The thing about the black condition is that it’s exhausting. If it’s not major stuff, like living in fear of police brutality or struggling under the weight of being born behind the eight ball, it’s smaller things, little aggravations like realizing that “ghetto” is a code word or googling to make sure you got a joke right in an essay and accidentally finding a white supremacist site. You gotta keep your guard tight as you bob and weave through your everyday life, and that makes it easy to miss things. You find yourself trying to weather the storm and forgetting about the sunshowers.
As a kid, my knowledge of what Black People Did was limited by my education, my family, my region, and my society. “Black People Don’t” do this, that, and the third. I’m sure you’ve heard a few. Sometimes it’s spoken outright, but a lot of times, it’s an assumption. If I didn’t know that black people were specifically doing something, if there wasn’t some obvious signifier, I’d assume they didn’t. Milestone Media in the ’90s was a revelation because it made it very obvious that black people did, in fact, make comics, and excellent ones at that. Sean Combs and Master P did own record labels. Barack Obama did become president. Spike Lee made movies. There was a wall here before, but it’s gone now. Now it’s become a door. It’s become an option.
In December 2013, cartoonist/animator LeSean Thomas shared this post on tumblr, which featured these images, plus a few more:
That’s LeSean Thomas himself (in an ill One Piece shirt), Ron Wimberly, and Roni Brown. Thomas is the Creative Producer/Supervising Director of Black Dynamite, Wimberly does character design and layout assists, and Brown is Production Coordinator on the show. There are several more people through the link, too.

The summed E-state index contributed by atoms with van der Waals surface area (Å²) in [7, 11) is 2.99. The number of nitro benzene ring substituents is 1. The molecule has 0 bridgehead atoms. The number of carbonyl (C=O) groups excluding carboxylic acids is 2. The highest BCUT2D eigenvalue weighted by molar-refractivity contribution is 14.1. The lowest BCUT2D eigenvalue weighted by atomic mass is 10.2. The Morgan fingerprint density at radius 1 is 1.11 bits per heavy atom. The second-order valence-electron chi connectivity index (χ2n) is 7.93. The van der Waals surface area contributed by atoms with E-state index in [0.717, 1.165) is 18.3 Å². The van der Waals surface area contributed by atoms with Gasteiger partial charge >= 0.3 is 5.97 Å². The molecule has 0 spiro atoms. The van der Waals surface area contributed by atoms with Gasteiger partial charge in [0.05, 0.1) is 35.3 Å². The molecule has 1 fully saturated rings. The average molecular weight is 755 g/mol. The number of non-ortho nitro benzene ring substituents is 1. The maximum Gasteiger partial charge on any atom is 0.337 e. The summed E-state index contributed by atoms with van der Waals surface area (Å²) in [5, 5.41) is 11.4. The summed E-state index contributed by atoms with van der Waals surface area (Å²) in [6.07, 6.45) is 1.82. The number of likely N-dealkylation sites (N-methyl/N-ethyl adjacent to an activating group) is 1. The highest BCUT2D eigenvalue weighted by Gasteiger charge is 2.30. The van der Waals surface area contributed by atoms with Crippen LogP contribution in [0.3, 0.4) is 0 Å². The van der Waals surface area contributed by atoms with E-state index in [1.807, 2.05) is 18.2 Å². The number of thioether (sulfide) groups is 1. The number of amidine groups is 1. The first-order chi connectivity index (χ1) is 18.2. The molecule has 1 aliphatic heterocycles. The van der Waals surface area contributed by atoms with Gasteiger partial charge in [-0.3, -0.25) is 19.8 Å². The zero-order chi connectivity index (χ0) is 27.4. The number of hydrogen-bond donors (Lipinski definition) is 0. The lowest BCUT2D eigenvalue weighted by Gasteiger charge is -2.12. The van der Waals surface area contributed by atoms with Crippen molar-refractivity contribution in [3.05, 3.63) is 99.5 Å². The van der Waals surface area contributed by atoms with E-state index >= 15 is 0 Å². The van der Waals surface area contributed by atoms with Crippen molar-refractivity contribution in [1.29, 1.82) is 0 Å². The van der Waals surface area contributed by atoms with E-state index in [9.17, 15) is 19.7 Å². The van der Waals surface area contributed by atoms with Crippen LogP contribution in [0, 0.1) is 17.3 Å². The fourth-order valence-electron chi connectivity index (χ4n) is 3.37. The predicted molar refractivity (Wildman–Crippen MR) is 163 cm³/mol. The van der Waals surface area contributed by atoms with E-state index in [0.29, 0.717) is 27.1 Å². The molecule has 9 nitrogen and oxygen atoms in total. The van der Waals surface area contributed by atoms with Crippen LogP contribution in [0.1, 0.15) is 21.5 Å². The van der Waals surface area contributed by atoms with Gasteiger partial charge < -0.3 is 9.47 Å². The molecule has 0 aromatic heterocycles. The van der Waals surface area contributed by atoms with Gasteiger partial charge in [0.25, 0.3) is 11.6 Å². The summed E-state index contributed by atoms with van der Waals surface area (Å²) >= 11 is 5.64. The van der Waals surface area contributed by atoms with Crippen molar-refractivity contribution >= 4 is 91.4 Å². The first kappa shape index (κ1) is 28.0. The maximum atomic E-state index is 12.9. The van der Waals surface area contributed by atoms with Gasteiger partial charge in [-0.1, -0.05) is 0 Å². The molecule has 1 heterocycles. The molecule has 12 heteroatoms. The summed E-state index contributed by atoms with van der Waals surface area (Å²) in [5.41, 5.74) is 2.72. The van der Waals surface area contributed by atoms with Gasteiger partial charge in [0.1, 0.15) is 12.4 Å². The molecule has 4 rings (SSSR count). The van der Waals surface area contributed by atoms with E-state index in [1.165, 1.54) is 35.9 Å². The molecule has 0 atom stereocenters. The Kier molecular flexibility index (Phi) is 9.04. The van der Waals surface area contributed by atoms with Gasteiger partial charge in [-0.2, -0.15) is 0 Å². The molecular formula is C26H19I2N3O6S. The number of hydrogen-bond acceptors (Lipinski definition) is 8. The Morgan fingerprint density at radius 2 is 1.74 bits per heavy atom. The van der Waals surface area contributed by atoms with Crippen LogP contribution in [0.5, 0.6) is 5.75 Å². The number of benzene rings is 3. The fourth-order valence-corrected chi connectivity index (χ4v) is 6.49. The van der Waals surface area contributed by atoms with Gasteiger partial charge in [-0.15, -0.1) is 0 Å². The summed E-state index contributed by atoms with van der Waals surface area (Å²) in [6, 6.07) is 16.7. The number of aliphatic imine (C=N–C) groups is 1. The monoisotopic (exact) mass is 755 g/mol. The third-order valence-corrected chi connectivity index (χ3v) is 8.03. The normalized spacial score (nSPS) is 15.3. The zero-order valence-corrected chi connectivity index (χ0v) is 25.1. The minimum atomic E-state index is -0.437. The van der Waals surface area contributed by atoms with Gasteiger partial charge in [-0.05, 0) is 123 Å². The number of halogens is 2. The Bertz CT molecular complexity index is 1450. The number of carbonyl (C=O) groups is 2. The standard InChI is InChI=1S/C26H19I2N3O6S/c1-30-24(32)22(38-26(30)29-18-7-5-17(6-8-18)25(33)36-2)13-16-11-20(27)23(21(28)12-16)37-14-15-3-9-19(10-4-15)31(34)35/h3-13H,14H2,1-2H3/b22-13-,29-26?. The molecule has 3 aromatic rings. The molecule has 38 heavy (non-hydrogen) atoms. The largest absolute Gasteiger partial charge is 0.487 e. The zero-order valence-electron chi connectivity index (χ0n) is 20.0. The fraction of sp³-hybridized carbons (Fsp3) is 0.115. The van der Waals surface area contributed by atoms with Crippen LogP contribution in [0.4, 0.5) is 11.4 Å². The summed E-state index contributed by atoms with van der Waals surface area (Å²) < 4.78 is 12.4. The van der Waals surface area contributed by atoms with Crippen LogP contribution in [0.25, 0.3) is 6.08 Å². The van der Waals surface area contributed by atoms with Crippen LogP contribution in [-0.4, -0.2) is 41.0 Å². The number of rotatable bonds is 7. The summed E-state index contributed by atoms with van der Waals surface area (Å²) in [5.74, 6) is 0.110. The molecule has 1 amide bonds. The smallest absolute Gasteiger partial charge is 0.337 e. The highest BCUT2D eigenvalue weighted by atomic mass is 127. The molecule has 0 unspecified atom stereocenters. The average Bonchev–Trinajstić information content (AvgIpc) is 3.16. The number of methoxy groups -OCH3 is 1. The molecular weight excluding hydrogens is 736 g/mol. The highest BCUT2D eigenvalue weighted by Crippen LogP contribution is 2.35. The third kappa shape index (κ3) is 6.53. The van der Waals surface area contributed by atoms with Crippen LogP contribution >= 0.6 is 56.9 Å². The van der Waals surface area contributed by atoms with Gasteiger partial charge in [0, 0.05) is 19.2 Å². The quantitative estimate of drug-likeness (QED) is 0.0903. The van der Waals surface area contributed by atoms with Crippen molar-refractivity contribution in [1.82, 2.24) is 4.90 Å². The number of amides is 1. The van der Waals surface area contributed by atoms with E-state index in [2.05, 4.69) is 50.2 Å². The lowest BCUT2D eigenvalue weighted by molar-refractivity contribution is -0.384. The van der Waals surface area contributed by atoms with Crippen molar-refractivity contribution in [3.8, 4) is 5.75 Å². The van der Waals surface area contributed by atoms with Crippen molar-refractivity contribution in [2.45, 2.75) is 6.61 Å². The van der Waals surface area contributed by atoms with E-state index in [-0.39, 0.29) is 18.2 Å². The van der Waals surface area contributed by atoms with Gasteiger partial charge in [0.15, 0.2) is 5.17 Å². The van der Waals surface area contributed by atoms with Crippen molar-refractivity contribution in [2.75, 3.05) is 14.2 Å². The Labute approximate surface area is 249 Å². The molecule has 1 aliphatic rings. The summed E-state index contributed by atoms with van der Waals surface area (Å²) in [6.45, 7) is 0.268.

Black Dynamite is a brutally funny show, a worthy successor to an excellent movie. It’s a cartoon, a good-looking one, and it airs on a popular channel. As a kid, the thought of a team that was all, a majority, or even partly black probably didn’t even cross my mind. Cartoons were from Japan or Hollywood, and black cartoons were Fat Albert. (Were there more cartoons starring talking cats than blacks?) But this, and The Boondocks, where black people aren’t just on the ship, but guiding it through the waters? Outfitting it with all types of guns and accessories to make it the biggest, baddest ship on the block? It was unimaginable. But it’s beautiful.
As an adult, the tumblr post struck me. I know Ron, Ron’s a friend, but it was more than just “that’s my man doing big things.” It’s bigger. It’s an example, and it’s something that I hadn’t necessarily seen put into one place like that. It’s a reminder that black people do, and do it well.
It’s the flip side to the black condition, the narrative that gets tamped down in favor of slaves and graves. We’ve got rock’n’roll, wild sci-fi tales, ancient civilizations, rap music, soul music, R&B, Richard Pryor, Milestone Media, all types of wild and unbeatable innovations and creations.
I wish I’d had it as a kid, or at least that that idea was easier to access than it was back then. I was talking about this with a few friends the other day, and we were all…not in awe, we’re all grown-ups here, but we definitely felt something warm. “This is good. This is right.” Our news, our culture, delivers a constant stream of misery, condescension, and death, so it’s nice to have reminders that black is, and has always been, more beautiful than I ever realized.